Oriental market owner brings fresh palate to the Flathead Valley

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  • Glenda Hamilton, the owner of Mabuhey Oriental Market in Kalispell, is pictured inside her store on Tuesday, July 3. (Brenda Ahearn/Daily Inter Lake)

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    A collection of Asian favorites on display at the Mabuhey Oriental Market in Kalispell on Tuesday, July 3. (Brenda Ahearn/Daily Inter Lake)

  • Glenda Hamilton, the owner of Mabuhey Oriental Market in Kalispell, is pictured inside her store on Tuesday, July 3. (Brenda Ahearn/Daily Inter Lake)

  • 1

    A collection of Asian favorites on display at the Mabuhey Oriental Market in Kalispell on Tuesday, July 3. (Brenda Ahearn/Daily Inter Lake)

Glenda Hamilton honed her business acumen through different experiences than most entrepreneurs in the Flathead Valley.

Hamilton cut her grocer chops at her grandparents’ store at the community market in a city called Tayabas in her native Philippines. The city is located southeast of the capital, Manila.

Some of the business lessons she learned there when as a child have proved helpful for her experience in the Flathead, where she owns and operates Mabuhay Oriental Market in Kalispell. Still, others require a little interpretation to apply in this city.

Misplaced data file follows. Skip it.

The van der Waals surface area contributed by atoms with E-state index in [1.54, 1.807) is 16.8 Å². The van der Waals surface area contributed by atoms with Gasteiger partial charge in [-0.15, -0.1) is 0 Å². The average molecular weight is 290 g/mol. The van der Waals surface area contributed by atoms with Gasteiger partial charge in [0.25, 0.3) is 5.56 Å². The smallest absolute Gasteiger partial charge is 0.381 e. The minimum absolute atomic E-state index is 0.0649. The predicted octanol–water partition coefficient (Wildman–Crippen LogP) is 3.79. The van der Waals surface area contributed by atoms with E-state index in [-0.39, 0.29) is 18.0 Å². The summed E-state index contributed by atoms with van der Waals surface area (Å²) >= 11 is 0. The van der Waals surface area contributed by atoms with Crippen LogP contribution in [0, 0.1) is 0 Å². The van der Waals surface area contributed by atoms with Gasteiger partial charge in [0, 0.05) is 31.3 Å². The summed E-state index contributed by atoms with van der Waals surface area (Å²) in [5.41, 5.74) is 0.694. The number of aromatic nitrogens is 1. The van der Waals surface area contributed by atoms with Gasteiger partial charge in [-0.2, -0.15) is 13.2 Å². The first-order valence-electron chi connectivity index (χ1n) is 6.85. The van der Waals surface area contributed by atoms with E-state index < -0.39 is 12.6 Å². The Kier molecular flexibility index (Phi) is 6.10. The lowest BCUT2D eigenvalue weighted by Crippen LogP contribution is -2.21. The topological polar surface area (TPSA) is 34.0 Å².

“We’d wake up at 12 in the morning because they had to butcher the pig,” Hamilton said.

When she was only 8 years old, she began selling the gelatinous boba tea pearls with condensed milk in a vessel of banana leaves from the same shop.

Slaughtering animals isn’t necessary in the course of her day-to-day operations in Kalispell, but the principles of hard work and going to great lengths to make sure she is getting her customers precisely what they want have served her well.

HAMILTON GETS her products from bi-monthly expeditions she makes to Seattle in a big truck with a 14-foot cargo trailer in tow. Many of the products, such as kaffir leaves, different varieties of Korean gochujang sauce, avocado ice cream, curry paste and palm sugar are difficult to obtain at other retailers for hundreds of miles in any direction.

Even getting them in Seattle requires a great deal of expertise, and over the years Hamilton has developed methods that allow her to get anything her customers request.

“There’s no one store in Seattle that has everything,” Hamilton said. “I probably go to 12 to 15 different stores and warehouses to get what I need.”

Her regular customers know when Hamilton makes her trips, and she said they often bring her lists of things she doesn’t normally stock on her shelves to pick up. She said she takes special requests from any customers new or old.

“At least 60 percent of the stuff in the store, I didn’t know what it was until I started carrying it,” Hamilton said. “I wouldn’t have what I have today if my customers hadn’t said, ‘hey, what about this?”

One woman even regularly gives her a list written in Korean script, which Hamilton can’t read, but will bring to stores and warehouses where people who can read the language and retrieve the requested items. Hamilton then brings them back to Montana for her customer.

Some of her best sellers include imported jasmine rice and Korean kimchi, she said.

“Kimchi is a big hit,” Hamilton said. “We’ll bring like 30 gallons and it lasts maybe two weeks.”

Hamilton knows the products she offers are unique and appeal to people who have tried them elsewhere and then moved to the Flathead Valley, but she has also taken strides to introduce people who are unfamiliar with traditional Southeast Asian fare to the cuisine.